Therearereallyonly two reasons for buying and implementing an EHR: either to save money or to improve care. Virtually all frequently cited benefits fall into one of those categories. Neither is easy. Neither is automatic. In the long run, attaining significant quality-of-care improvements is arguably both more valuable and more difficult to achieve.
Here are some practical tips for getting the most out of your EHR. Note that sometimes you can maximize system benefits by being more focused and less aggressive during initial implementation.
- Have a plan. Before you go to market to buy an EHR, assess your organization and culture to determine what you want to get out of an EHR and how to get it. Keep this plan in mind during your vendor selection. Remember to update and refine it as you are conducting your implementation planning for the new system.
- Quantify baseline levels, goals and measurement sources. For example, how many medication errors (by type, severity, etc.) do you have today? What is a realistic goal for reduction? What will be the "source of truth" for capturing the data? How will you deal with the possibility that you may be underreporting errors today?
- "Listen" to the workflow. Close examination and discussion with medical and support staff will identify some of the best opportunitiesforimprovement. Forexample,reducing thenumberofsteps and handoffs of data betweenpeople/departmentsinvolvedinany orderingprocessnot only speeds up the process, but also reduces the risk of something fallingthroughthe cracks of the system. Not paying attention can actually result in adding work and effort that potentially impedes attainment of your quality goals.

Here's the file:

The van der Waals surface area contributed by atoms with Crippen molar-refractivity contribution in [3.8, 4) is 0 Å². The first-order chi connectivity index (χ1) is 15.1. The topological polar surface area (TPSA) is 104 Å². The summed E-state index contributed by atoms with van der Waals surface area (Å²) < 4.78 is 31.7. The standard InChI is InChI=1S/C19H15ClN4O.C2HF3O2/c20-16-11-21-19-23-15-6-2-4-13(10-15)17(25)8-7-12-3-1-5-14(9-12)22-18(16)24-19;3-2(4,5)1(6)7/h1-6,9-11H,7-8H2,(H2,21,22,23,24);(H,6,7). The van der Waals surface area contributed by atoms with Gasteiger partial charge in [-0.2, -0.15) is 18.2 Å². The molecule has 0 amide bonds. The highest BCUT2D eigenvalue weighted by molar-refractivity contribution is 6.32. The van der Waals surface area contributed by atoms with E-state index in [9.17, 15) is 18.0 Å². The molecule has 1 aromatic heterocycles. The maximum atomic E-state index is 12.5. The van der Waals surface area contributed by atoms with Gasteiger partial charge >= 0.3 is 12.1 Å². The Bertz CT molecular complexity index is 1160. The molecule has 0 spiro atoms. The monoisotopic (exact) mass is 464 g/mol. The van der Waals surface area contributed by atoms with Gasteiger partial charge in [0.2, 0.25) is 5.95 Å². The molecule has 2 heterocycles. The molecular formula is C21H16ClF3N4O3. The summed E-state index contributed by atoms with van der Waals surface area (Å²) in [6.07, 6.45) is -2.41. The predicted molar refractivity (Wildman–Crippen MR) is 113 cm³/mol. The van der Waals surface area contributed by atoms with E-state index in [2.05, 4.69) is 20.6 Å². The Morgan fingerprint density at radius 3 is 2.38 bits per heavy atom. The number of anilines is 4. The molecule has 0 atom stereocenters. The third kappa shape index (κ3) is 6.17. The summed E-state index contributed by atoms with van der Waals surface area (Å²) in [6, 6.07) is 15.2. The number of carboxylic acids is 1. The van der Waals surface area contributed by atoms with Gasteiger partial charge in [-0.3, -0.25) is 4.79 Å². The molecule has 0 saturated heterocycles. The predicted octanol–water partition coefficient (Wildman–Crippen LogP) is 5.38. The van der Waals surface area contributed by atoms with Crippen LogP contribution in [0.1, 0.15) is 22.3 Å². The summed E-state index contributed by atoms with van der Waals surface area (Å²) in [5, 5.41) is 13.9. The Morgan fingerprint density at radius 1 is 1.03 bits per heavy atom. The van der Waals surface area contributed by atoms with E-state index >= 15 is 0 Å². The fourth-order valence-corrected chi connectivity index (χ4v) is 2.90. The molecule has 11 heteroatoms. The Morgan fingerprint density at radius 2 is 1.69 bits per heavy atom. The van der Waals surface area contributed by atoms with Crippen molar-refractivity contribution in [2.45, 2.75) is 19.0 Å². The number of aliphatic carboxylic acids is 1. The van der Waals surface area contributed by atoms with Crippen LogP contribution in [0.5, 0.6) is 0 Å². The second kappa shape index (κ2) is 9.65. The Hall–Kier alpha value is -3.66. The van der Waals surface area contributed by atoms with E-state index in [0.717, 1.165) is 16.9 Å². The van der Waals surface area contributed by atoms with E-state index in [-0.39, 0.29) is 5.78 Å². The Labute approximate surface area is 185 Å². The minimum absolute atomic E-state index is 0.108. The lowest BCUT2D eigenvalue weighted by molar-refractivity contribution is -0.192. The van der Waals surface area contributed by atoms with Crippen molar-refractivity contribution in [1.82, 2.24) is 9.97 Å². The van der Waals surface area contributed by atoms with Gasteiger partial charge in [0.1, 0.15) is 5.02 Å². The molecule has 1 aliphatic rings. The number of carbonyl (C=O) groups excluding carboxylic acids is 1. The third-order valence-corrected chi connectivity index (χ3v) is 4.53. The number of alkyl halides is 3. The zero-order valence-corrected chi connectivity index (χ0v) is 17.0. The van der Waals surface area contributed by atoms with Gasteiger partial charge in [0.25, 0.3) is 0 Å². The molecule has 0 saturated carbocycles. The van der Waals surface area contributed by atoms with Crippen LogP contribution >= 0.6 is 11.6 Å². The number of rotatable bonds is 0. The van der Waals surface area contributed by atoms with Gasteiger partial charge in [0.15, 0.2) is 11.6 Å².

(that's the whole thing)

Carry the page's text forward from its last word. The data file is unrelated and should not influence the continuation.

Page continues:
- Manage the scope and depth of change. Providers who initially focus on a small set of data elements and/or workflow changes — confident that they will make a difference — have a better chance of achieving quality-of-care improvements sooner than the organization that tries to reinvent itself and capture virtually all data. Such focus can generate early wins, which in turn create a more positive EHR experience and set the stage for subsequent change.
- Stay within the capabilities of your EHR system and the resources of your organization. Not everyone has a large staff of clinicians to tailor rules, alerts, order sets and physician desktops to individual needs. For example, starting with 10 or less well-conceived and accepted clinical rules may be sufficient to achieve your initial goals.
Overall, keep in mind that the EHR is dynamic and ever-changing. Your implementation will never really be over � you will just be moving into the next phase or evolution of the system � with continuing opportunities for quality-of-care improvements.
Mike Cohen is president of MRC Consulting Group, a St. Charles, Ill., firm dedicated to helping health care organizations make good decisions and get more value from their information systems investments. He is also a principal in Cardinal Consulting, Inc. You can e-mail him at firstname.lastname@example.org or visit his Web site at www.mrccg.com.
Margret Amatayakul ("Margret A") is president of MargretA Consulting, LLC, a health information management and systems consulting firm based in Schaumburg, Ill. You can e-mail her at MargretCPR@aol.com, or visit her Web site at www.margret-a.com.
Source: Vol. 11 •Issue 10 • Page 16, EHR Corner, Achieving More with Less, Practical tips for getting the most out of your EHR.,